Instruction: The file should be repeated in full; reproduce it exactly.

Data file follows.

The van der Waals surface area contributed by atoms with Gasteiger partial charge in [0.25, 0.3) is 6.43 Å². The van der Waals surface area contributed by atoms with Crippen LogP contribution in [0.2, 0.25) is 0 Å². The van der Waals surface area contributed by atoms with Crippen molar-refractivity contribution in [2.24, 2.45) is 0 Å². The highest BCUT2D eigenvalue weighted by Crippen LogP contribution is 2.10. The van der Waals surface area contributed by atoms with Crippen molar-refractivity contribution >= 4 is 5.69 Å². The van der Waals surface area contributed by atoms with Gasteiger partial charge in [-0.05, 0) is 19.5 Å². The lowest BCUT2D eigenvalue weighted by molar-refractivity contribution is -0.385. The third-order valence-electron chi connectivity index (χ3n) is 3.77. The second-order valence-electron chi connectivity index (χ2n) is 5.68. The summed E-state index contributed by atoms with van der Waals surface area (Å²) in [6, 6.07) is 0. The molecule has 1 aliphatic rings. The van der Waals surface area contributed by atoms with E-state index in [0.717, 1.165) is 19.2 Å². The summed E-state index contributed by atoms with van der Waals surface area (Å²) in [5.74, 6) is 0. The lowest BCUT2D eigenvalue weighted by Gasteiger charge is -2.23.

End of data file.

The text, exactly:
The van der Waals surface area contributed by atoms with Gasteiger partial charge in [0.25, 0.3) is 6.43 Å². The van der Waals surface area contributed by atoms with Crippen LogP contribution in [0.2, 0.25) is 0 Å². The van der Waals surface area contributed by atoms with Crippen molar-refractivity contribution in [2.24, 2.45) is 0 Å². The highest BCUT2D eigenvalue weighted by Crippen LogP contribution is 2.10. The van der Waals surface area contributed by atoms with Crippen molar-refractivity contribution >= 4 is 5.69 Å². The van der Waals surface area contributed by atoms with Gasteiger partial charge in [-0.05, 0) is 19.5 Å². The lowest BCUT2D eigenvalue weighted by molar-refractivity contribution is -0.385. The third-order valence-electron chi connectivity index (χ3n) is 3.77. The second-order valence-electron chi connectivity index (χ2n) is 5.68. The summed E-state index contributed by atoms with van der Waals surface area (Å²) in [6, 6.07) is 0. The molecule has 1 aliphatic rings. The van der Waals surface area contributed by atoms with E-state index in [0.717, 1.165) is 19.2 Å². The summed E-state index contributed by atoms with van der Waals surface area (Å²) in [5.74, 6) is 0. The lowest BCUT2D eigenvalue weighted by Gasteiger charge is -2.23.